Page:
I was slogging through the Metropolitan Museum of Art racing to see all the masterpieces. This is definitely not the way to do it. An article in the NY Times was out a few days later exhorting visitors to view a single work for an extended time say twenty minutes or more. It might prove to be a more memorable experience. So I noticed this girl in a tux and no socks. Luckily I had my trusty brand new spiffy camera ready to snap. Art in a museum., imagine that. I love interactive.
The area is called DUMBO. It’s under the Manhattan Bridge. Get it? The city has revived the waterfront and created a park. Build it and they will come. On a given sunny weekend there are loads of people and a residential address has cache now. So I stitched a panorama together. It’s raw and needs plenty of work. It should be shot over again. I probably won’t do it. The Brooklyn Bridge is to the left. And way back is the Williamsburg Bridge. No kidding, this was not a place to walking around ten years ago.
I’m not a great one to embrace change. Then again things change around me constantly. Our primary residence was sold recently. I have no known address nor a hardline phone. Well it’s not that extreme…. Following up on yesterday’s post, I wrote about my Nikon D200 camera. It was new at the time of yesterday’s image. And now I have upgraded to the Nikon D610. Images are posted here. Drat! A week later Nikon announced the D750. Last time around Nikon announced the D300 about a week after I got the D200. I mean, come on!! They just released the D610 didn’t they?. And I got a spiffy fast lens in the FX 24-70mm zoom. The first events were the Indian Powwow in Southampton and the West Indian Day Parade in Brooklyn. I wish I could say there was a standout image right away. But no, there were many images, too many to really say there is one quintessential image. Nowadays I use several cameras, all for different reasons. Point and shoot Canon G12 and S100 as well as iPhone images are mixed in. What I can say is that I shot eleven thousand images in the first month with the Nikon D610. New lens, new camera, I have been getting very nice shots and have certainly using the new equipment.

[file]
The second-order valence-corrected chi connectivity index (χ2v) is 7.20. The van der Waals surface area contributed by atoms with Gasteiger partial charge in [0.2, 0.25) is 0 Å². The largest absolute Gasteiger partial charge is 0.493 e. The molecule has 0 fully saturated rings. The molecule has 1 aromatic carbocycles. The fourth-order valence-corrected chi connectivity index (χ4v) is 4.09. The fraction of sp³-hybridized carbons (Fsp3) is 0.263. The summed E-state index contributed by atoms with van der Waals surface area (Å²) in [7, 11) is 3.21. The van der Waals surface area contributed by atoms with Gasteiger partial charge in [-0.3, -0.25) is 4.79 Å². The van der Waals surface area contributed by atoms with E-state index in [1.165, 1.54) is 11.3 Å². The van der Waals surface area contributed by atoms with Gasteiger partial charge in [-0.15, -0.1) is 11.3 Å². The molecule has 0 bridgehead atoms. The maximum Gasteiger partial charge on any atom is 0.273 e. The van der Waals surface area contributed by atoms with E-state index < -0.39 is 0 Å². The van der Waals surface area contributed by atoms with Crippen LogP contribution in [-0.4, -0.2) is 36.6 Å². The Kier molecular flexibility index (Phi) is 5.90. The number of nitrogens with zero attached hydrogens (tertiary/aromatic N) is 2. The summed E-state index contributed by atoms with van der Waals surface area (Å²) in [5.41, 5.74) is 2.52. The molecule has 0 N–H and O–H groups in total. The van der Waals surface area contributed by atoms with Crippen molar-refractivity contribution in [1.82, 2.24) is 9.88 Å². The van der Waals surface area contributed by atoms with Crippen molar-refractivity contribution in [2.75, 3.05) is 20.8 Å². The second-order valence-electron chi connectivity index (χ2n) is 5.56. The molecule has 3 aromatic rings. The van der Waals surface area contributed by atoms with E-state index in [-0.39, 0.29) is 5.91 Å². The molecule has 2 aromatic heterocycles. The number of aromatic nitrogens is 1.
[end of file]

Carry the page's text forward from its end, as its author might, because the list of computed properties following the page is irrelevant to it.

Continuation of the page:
I looked through my archive. The day was crystal clear. It was what I call a ‘blue sky day.’ No clouds, crisp autumn air and I was getting ready for work. I have a view south but the WTC is just out of sight from my kitchen window. The smoke initially caught my attention. I thought it was too much smoke to be coming from lower Manhattan. As it turns out I had seen the smoke from the first explosion and then went to the roof where I could look south. I expected the fire would be controlled quickly. NYC FD is very good. The second explosion threw me. I have no perspective from my view. Then I realized that the two building are not side by side and that fire from one could not simply jump across. This shot is just after the second jet hit the WTC. Not long after the buildings collapsed one at a time. Ten years later I was down at the site and flags were placed in a park. All the names of the victims were inscribed. The profound loss is still haunting – all the more because I was so close to the scene.